C.J. Davidson began playing “large” as a kid in Seneca when his father placed him in a recreation league against older, bigger boys.
“When I was a little guy, I WAS a little guy,” said Davidson with obvious emphasis. “I always had to show the big guys I wasn’t scared of them.”
Tapping his knowledge of history, he characterized his propensity for contact at a young age as “a Napoleon mindset.”
Blind ambition and arrogance ultimately led to Napoleon’s demise. Davidson seems to have a clear, modest vision of what lies ahead as he carves his reputation as a tough, dynamic running back at Clemson.
“I’ve never been one to shy away from a player that’s bigger than me,” Davidson said recently. “Even in track, I was an aggressive runner.”
Track brought Davidson to Clemson, but encouragement from former Daniel High teammate DeAndre Hopkins led him to ask coach Dabo Swinney about a spot on the football team. Shortly after he joined the team, Swinney mentioned in passing that Davidson “might be able to help us down the road.”
Two years later, Davidson has an opportunity for a much larger role in Clemson’s offense than he allowed himself to imagine. As Swinney and offensive coordinator Chad Morris scan the sudden wealth of running back talent, they frequently look at Davidson and smile.
Unwilling to be stereotyped as the football sprinter running wide to avoid contact, Davidson – at 180 pounds – liked grinding for yardage between the tackles.
“It’s amazing that we got a guy like that here that walks in off the street,” Swinney said. “He is a quality, quality player.”
Injuries last season to D.J. Howard and Zac Brooks created a window for Davidson until he, too, went down with an injury at Virginia after scoring his fourth touchdown of the season.
“I had a little adversity, so I had to come back strong with something to prove,” he said. “Getting hurt got me down a little bit, because I was afraid I wouldn’t play the rest of the season. I kept my mind right and kept on pushing.”
At full strength during spring practice, Davidson began to sculpt his body to absorb – and deliver – punishment. He reported this fall at 205 pounds. The “little guy” was built like a man, giving Clemson a stable of backs all weighing at least 200 pounds. In an offense intent on balance with less reliance on the pass, Davidson’s role remains undefined because of the potential depth.
“This is the deepest group we’ve had around here in a long time,” Swinney said. “We’re going to be just fine at running back. We’ve got some really good football players.”
Howard and Brooks, by seniority, were first in the pecking order when practice began with Davidson next. There have been moments for each but nothing sustaining.
Howard, the senior, rushed for 86 yards on nine carries as a redshirt freshman at Auburn, by far his most productive in three injury-marred seasons. Though he started against Georgia Tech and Virginia Tech in the ACC Championship game that season, Howard has not started the past two.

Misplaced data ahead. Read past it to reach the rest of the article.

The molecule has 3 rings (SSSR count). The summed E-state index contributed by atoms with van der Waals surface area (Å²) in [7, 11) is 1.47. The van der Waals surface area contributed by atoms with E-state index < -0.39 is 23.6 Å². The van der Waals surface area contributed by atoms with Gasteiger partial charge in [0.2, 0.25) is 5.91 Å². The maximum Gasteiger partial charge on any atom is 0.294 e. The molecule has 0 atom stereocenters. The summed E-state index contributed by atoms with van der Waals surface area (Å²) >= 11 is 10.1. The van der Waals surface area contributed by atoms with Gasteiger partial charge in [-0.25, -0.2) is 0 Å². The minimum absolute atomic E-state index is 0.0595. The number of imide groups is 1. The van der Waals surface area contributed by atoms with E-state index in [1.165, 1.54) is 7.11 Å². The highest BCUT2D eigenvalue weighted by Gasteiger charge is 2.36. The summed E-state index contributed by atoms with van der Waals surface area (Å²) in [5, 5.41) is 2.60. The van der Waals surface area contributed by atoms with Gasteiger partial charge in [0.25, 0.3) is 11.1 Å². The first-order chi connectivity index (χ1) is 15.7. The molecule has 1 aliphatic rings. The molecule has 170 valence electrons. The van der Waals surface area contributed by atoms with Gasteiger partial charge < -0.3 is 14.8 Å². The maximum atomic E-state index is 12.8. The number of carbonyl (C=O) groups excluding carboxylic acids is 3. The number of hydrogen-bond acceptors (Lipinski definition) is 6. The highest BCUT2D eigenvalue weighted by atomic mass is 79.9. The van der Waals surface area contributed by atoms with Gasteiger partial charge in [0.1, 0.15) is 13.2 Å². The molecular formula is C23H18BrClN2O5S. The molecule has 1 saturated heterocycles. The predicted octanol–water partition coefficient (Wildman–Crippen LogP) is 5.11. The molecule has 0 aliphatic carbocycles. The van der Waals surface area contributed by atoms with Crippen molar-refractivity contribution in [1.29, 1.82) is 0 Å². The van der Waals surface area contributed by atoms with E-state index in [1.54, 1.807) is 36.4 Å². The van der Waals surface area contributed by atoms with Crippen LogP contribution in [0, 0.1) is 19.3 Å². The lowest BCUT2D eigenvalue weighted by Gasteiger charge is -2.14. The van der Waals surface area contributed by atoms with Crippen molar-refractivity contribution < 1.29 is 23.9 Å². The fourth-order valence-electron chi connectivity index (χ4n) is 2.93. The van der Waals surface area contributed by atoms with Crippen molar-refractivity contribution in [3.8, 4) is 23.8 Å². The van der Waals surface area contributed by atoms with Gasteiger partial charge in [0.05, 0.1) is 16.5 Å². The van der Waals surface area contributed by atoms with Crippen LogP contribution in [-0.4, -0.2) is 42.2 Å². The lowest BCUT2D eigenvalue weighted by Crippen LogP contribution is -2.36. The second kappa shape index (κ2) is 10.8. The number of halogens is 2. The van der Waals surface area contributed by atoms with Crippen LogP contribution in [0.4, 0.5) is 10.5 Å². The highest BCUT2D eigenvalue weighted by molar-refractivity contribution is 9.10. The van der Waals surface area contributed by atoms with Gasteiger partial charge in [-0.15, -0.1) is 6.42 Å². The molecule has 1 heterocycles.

In the final preseason scrimmage Saturday, he broke a tackle and ran 45 yards for a touchdown.
Brooks’ high mark also came as a redshirt freshman, when he rushed for more than half his 113 yards at Duke. A high school receiver, Brooks was on the doorstep of claiming the job last season when he injured a shoulder against The Citadel and finished with 246 yards.
Redshirt freshman Wayne Gallman accelerated his campaign to play this season during bowl practice in December. Swinney said they had prepared Gallman for emergencies during the season, then decided not to burn the redshirt despite the spate of injuries.
A messenger back in a wing-T offense at Grayson High in Loganville, Ga., Gallman has plenty remaining on the tread, and he asserted himself into the mix during the spring.
“Wayne is Wayne. I can’t put my finger on it. He has something special,” Davidson said. “Honestly, I wish I had some of his attributes. He’s a big back and a big frame, and he’s fast. That’s the running back you ask for.
“You’ll see a lot of him this year.”
A wildcard might be Adam Choice, one of three members of this year’s freshman class. A high school option quarterback from Thomasville, Ga., he runs tough with a low center of gravity. C.J. Fuller, a freshman from Easley, and Kurt Fleming, a 24-year old former pro baseball player from Richmond, Va., are potential options down the road.
“We hit on both of those guys,” Swinney said of Choice and Fuller. “Those are two really good football players that are low maintenance, blue collar kind of guys. I’m really excited about those two.
“Then you throw in Fleming, who’s a developmental guy,” Swinney said. “When he learns to play football again and figures it all out, I think he’ll be a contributor.”
Likley not in the mix this season is Tyshon Dye, conceivably the most talented of all. A back injury and subsequent surgery cost him 2013, then he tore an Achilles tendon during a workout in February.
Dye reportedly was progressing toward an October return, but Swinney said doctors recommended Dye stay off the leg for a week.
Losing Dye a year ago was critical, but today’s depth should make it easier for Clemson to muster a respectable run game. Davidson, in particular, intends to take advantage of his larger frame and willingness to engage.
“It’s not like flipping a switch. It’s natural,” he said of his physical style. “Coming out here, you’ll get taken advantage of if you don’t blow back, so you’ve got to attack first some times. That’s what I have to live by.
“I don’t look for the contact, but if it’s there and I have to take it, I know I’ve worked hard enough to take it,” he said. “I think that’s one of the main things I focused on during the summer was gaining weight, so I could remain durable.”
And leave that Napoleon mentality in his wake.